Surgical robotics has made significant strides in changing patient care. The birth of robotic surgery took place at a time where there was an increasing demand for greater surgical precision and safer operations, and in an era where surgeons were increasingly adopting minimal invasive surgical (MIS) technologies to enhance their outcomes. The clinical introduction of the Puma 560 in 1985 led to the first surgical robot being applied to perform selective brain biopsies. It was designed to outperform hand biopsies in terms of accuracy and surgical precision.
The benefits of these minimally invasive approaches (such as laparoscopy and thoracoscopy) included:
- reduced wound access trauma,
- shorter hospital stay,
- improved visualisation,
- less postoperative wound complications (ranging from wound infections to incisional hernias),
- Less disfigurement. As such they were designed to offer an equivalence to open surgery with less tissue trauma and speedier discharge that in turn was anticipated to offer
- Increased cost-efficacy.
The healthcare industry has witnessed paradigm shift from open surgeries to minimally invasive surgeries (MIS). Minimal invasive surgeries are witnessing high demand across all disease areas due to the advantages offered such as smaller incisions, minimum blood loss, shorter hospitalization period, quick recovery, minimal post-operative side-effects and reduced costs. Surgical robots are widely used in minimally invasive surgeries that enable surgeons to perform procedures with higher precision, flexibility, and control.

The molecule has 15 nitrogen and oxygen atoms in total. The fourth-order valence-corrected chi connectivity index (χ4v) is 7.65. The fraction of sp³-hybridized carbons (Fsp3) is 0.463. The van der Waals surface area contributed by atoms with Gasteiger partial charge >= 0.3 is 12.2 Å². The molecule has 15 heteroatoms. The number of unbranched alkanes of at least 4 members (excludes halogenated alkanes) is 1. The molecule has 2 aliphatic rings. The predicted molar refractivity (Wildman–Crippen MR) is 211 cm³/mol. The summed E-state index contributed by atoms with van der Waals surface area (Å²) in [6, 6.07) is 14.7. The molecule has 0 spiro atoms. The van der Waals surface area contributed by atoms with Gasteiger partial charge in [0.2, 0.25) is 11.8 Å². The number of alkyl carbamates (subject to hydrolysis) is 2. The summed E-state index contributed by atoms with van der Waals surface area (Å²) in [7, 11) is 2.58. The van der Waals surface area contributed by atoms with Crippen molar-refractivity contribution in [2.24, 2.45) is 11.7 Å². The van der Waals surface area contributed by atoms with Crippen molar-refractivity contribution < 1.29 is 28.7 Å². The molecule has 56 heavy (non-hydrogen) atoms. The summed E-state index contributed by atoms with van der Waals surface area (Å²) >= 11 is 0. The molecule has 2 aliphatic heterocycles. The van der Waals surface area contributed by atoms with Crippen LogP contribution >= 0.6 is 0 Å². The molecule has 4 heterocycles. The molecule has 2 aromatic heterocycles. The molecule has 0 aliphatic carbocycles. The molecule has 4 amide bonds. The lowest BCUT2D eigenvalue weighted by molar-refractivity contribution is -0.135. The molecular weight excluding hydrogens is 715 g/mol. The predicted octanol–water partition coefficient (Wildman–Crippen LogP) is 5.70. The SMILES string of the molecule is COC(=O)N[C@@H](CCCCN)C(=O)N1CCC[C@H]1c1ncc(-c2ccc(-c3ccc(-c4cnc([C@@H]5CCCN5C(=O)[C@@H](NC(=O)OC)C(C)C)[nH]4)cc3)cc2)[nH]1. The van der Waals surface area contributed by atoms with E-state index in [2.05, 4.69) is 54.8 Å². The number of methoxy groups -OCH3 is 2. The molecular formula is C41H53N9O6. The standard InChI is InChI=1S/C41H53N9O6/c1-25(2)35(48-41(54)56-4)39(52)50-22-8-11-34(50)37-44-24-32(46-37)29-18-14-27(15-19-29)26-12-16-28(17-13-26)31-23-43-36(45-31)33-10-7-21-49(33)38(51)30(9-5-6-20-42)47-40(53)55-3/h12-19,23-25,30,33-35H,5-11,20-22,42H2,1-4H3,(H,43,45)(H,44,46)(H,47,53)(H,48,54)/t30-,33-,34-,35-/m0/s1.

Advantages and disadvantages of humans and surgical robotic systems
- Good judgement
- Adaptable and able to improvise
- Able to use qualitative information
- Easy to train
- Easy communication with humans
- Limited mechanical precision
- Prone to fatigue, tremor, inattention
- Cannot work in hazardous environments
- Limited quantitative abilities
- Good mechanical precision
- Untiring and stable
- Can work in hazardous environments
- Multimodal sensory integration
- No judgement
- No qualitative abilities
- Limited in haptic sensation
There is a large spectrum of autonomous behaviors that can be observed in surgical procedures: some are far easier to implement and encourage the use of (such as tremor reduction), while others are much more forward-looking, such as autonomous cardiac ablation in the beating heart, where a clinician must rely on the robot entirely to creating continuous lesions in the heart. The technologies associated with these works are often a combination of multiple areas of research and technology: robot design and control, medical image integration and real-time signal processing, and artificial intelligence and machine learning.
Challenges for Surgical Robot
Though current robotic systems are able to address the manipulation requirements for a very large set of surgical applications, the adoption of robot-assisted MIS over open surgery or manual laparoscopic surgery has not gained wide acceptance across all surgical disciplines. Beyond the socioeconomic reasons and difficulties in carrying out cost-benefit analysis in light of post-operative outcomes, there are key technical hurdles that explain this low rate of adoption. The challenges of limited visualization and the sensory deficiency associated with use of current robotic systems can impact the surgeon’s ability to carry out surgical tasks as easily as in open surgery. These challenges present situational awareness barriers that limit the surgeon’s ability to interpret the surgical scene, to associate the scene with preoperative imaging information and to safely complete surgical interventions.